Note: This is the third part in a trilogy on the topic of Cannabis cultivation in northern California. Previously published: How Green Is Your Pot? Questions for Conscientious Cannabis Consumers and The Mark of Malice in California’s “Emerald Triangle”
2017 was my fourth season in a row working in the Cannabis industry in California, and it might well turn out to be my last, considering how rapidly the industry is changing, especially since the 2016 passage of Proposition 64 for adult recreational use.
My employment has always been hourly, arranged with handshake contracts, and “at will” for all parties. Never been a boss and haven’t wanted to be. I’d already had my days of running-the-whole-show when I was farmer in Oregon growing vegetables, seeds and herbs (but never pot) for the ten seasons up ’til 2014. Since then, I’ve been perfectly content as a helper for somebody else‘s headaches. Though not elevated in the hierarchy, and certainly not privy to all matters of the trade, I’ve appreciated the “inside” vantage point I’ve had to observe the transitions in the industry, at least as they’ve been playing out in northern California.
I’ve always been strongly in favor of the complete decriminalization and legalization of marijuana for a few reasons. First and foremost, there’s the racist, classist drug war and its unjust imprisonment (an entirely redundant phrase, I know), which must end. Secondly, its ridiculous to outlaw either a plant (no matter its qualities) or a state of mind (no matter how altered). Thirdly, Cannabis has impressive potential as a source of fiber, food and medicine. Cultivating it widely could reduce more destructive practices such as logging, cotton-farming and prescribing pharmaceuticals.
I am thrilled that, as laws are relaxed, fewer people are being jailed and previous sentences are being reduced or dropped. This is non-negotiable. At the same time, I have been keeping my eye on other effects, which have been mixed. Watchdogging is needed; the pot industry is a force to be reckoned with, especially in Calaifornia.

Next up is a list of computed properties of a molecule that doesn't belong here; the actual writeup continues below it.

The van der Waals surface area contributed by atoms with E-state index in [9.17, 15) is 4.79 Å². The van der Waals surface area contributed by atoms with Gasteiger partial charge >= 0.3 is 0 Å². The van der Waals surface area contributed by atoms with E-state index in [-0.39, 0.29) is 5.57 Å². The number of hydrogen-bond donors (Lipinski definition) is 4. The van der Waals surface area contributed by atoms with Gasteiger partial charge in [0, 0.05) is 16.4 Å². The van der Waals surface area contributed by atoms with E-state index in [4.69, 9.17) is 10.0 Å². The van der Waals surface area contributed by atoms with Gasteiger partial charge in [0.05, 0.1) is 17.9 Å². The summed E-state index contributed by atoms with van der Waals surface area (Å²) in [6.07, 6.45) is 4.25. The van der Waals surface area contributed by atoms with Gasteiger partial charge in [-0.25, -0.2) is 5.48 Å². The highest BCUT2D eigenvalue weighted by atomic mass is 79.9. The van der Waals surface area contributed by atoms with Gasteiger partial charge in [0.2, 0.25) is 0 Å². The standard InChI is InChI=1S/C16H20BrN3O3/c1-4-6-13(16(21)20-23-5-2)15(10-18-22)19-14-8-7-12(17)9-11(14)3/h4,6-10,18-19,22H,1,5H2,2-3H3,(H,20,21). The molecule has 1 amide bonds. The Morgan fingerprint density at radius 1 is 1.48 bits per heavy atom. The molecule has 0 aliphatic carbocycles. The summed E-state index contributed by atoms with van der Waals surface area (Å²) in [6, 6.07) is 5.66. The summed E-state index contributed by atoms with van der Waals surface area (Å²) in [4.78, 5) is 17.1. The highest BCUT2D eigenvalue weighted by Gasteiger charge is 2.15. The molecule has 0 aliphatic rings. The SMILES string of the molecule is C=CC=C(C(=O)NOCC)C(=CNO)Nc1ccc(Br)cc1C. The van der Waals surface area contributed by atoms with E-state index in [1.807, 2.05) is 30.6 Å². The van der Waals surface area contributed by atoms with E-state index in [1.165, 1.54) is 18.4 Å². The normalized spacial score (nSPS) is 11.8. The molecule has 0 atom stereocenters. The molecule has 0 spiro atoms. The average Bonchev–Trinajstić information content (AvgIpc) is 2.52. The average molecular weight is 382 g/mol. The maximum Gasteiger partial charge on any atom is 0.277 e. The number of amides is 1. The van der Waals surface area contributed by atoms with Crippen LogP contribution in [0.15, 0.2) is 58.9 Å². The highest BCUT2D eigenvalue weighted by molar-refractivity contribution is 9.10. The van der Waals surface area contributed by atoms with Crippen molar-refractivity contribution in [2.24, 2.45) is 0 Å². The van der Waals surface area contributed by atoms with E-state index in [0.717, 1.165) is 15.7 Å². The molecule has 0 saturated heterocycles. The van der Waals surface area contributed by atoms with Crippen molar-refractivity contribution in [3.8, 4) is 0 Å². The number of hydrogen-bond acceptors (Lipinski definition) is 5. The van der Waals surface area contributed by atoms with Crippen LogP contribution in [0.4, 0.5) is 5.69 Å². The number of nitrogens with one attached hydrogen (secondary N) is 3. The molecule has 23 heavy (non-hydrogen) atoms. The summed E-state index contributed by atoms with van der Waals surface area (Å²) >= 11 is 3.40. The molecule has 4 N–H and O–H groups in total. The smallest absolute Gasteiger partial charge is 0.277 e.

Though still a sector of “the informal economy” (as it is properly called, the “black market” existing only in other countries) marijuana is the biggest cash crop in California. The exact annual take is a matter of debate but what’s not is the burgeoning economic size of the industry itself, in a state that, were it an independent nation, would rank as the sixth largest economy in the world.
The sins of pot farming are many, as is the case with all agriculture. As an historical wave it represents the third (and likely final) ecologically extractive economic boom in the area, the first being gold and the second timber. Indeed, the rapid expansion of the Cannabis industry in northern California has been dubbed the “Green Rush,” an unfortunate moniker considering the genocide and ecocide of the “Gold Rush.” To put it coldly but factually, Cannabis is the financial engine of the current generation of settler colonialism in northern California, and thereby enables the ongoing occupation of stolen native lands.
So what? you might say. That’s how it is everywhere in the US.
Sure, and that’s why it matters everywhere in the US. The widespread nature of our collective crime doesn’t make it less criminal. Here are my observations of the shape of oppression in this place.